White’s work with timber gets recognition during Archtober

In northern Sweden, Skellefteå one of the world’s tallest timber buildings is coming alive. The 20 stories tall Sara Cultural Centre will be the city’s new landmark, and the spectacular timber building will now be showcased during Archtober in New York.

With a vision to only design carbon-neutral architecture by 2030, White is constantly finding new ways to build more sustainable, especially through the research program White Research Lab. One of the key aspects to a more sustainable industry is using the right material, and for that purpose timber is the obvious choice. A material that White is trying to use as often as possible in its architecture.

When the competition to design the building was announced in 2015, there was nothing in the program that mentioned timber. But we saw the potential to design a high-rise timber building and wanted to break new ground.
Robert Schmitz, lead architect, White Arkitekter

During the exhibition Woodlife Sweden: Meet the architect, at the yearly architecture month Archtober, the lead architects behind Sara Cultural Centre, Robert Schmitz and Oskar Norelius will show a movie made by the Swedish Institute and Architects Sweden where the two architects discuss the project and the benefits and challenges working with timber. They will also share more in depth insight on the project, and answer questions.


– It’s an honour to present this unique project to the world during Archtober. The cooperation within the project has been fantastic, where all of us work towards the same goal, without always having all the answer to the questions. We share knowledge and learn a lot during the journey, says Robert.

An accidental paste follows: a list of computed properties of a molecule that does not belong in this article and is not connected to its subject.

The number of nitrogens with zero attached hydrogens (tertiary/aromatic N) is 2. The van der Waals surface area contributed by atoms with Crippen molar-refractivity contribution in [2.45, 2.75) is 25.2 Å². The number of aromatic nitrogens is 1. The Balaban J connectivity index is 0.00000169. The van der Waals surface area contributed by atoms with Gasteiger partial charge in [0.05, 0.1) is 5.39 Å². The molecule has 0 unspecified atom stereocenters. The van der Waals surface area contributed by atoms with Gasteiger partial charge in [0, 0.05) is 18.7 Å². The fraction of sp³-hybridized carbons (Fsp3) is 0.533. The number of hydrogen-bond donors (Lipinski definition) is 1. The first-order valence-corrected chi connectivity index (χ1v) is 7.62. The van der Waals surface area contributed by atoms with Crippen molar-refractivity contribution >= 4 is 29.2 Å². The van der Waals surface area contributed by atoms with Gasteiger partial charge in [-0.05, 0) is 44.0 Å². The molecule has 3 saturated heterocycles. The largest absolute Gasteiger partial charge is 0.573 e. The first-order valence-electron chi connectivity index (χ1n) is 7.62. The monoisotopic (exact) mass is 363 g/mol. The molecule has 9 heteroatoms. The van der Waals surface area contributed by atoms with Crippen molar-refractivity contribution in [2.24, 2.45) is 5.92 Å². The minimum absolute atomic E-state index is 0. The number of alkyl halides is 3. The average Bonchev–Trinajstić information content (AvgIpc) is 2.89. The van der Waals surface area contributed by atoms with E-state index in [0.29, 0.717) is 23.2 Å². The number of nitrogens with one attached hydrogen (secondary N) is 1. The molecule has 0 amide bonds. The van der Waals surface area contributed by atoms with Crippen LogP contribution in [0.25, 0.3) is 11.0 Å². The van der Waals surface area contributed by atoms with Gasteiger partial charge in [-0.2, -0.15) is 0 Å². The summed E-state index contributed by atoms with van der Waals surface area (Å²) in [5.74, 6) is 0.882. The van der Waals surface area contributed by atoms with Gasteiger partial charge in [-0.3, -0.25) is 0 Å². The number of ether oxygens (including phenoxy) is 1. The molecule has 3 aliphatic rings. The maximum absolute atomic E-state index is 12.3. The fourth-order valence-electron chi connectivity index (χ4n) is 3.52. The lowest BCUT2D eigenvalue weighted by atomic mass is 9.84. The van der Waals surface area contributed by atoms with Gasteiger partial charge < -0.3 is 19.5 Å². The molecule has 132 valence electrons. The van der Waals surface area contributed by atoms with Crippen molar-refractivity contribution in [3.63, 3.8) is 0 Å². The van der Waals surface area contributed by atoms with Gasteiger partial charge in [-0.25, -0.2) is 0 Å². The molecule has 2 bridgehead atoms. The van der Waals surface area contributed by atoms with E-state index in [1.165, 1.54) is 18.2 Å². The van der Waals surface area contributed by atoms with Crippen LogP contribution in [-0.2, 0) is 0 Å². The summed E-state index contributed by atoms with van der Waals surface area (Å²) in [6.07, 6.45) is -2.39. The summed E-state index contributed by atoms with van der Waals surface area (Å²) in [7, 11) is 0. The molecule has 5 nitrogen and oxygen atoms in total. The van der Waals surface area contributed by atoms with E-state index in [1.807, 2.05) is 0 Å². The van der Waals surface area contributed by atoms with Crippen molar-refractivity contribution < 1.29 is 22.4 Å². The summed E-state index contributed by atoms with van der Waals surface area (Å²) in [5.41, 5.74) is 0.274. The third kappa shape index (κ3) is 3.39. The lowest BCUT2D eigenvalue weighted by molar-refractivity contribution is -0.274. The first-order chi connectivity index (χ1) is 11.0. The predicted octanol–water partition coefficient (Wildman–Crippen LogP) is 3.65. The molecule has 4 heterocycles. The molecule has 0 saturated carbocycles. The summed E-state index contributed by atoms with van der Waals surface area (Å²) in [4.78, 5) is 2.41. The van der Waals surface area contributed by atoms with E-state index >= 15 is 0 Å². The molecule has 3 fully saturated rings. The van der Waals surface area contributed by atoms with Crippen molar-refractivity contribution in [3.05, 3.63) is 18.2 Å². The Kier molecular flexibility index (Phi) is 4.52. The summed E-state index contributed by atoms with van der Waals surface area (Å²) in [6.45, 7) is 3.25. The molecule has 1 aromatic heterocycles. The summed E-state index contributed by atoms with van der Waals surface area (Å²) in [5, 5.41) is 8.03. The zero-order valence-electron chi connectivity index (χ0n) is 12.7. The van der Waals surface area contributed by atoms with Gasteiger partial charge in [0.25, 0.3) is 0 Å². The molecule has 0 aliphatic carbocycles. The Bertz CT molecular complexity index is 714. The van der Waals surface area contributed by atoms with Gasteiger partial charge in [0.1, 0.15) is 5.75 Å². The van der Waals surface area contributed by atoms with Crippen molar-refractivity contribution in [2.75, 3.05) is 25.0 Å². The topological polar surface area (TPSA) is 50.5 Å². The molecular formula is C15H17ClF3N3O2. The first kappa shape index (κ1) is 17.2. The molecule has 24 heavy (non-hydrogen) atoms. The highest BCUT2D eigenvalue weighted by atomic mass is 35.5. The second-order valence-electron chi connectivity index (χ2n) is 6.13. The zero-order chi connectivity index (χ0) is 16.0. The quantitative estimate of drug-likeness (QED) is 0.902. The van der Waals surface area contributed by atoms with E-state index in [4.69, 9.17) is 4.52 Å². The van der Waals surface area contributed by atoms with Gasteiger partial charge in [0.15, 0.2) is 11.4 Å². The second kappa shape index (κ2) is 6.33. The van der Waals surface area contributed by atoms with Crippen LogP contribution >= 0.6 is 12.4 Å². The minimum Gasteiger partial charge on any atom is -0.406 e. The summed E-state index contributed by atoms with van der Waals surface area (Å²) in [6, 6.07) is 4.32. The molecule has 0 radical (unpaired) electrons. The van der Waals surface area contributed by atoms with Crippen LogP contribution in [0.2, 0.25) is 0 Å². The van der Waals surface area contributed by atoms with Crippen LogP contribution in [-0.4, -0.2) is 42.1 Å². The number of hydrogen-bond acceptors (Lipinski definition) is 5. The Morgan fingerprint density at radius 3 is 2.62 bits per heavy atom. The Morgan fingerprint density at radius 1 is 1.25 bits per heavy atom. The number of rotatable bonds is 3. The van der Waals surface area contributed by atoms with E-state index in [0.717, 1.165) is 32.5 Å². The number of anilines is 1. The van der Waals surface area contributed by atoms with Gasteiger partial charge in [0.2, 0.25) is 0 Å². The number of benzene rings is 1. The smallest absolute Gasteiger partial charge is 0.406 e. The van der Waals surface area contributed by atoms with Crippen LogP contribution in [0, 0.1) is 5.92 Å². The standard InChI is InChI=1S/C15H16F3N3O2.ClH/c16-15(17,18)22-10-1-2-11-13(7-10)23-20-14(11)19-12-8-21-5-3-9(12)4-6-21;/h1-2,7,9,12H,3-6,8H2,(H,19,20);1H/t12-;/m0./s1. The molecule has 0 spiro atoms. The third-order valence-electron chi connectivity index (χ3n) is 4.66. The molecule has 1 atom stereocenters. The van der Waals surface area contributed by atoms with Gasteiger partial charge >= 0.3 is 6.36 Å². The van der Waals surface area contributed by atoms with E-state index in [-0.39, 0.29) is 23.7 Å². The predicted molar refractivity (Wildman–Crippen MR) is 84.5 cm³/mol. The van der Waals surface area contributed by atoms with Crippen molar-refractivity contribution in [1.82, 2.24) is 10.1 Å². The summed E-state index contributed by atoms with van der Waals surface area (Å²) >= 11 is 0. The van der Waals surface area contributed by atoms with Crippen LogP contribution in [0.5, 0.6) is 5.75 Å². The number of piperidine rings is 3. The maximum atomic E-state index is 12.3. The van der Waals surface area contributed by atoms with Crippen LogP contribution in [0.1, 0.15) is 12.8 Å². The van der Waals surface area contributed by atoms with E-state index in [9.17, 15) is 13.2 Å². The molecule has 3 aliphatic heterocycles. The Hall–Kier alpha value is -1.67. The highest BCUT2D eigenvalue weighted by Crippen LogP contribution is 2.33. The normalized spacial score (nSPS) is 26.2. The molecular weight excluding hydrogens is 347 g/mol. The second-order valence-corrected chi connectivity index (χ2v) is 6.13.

The lead architects highlight the immense potential of building with timber, but also notes that more knowledge needs to be gained for the whole industry to start using timber more frequently. This is why complex timber projects just as Sara Cultural Centre is so important.

We are still in a phase of knowledge acquisition, but we see that attitudes within the industry has changed during the time we built Sara.
Oskar Norelius, lead architect, White Arkitekter

– It’s projects like this, where innovation and creativity are of the essence, that drives change and development. Timber is the way to go for a more sustainable future and hopefully buildings like Sara makes more architects and constructors realise that timber is the way to go even when it comes to bigger and more complex projects, says Oskar.


The project will be presented at Woodlife Sweden on the 22nd of October at 14.00-15.00 CET. Sign up here to watch the conversation.

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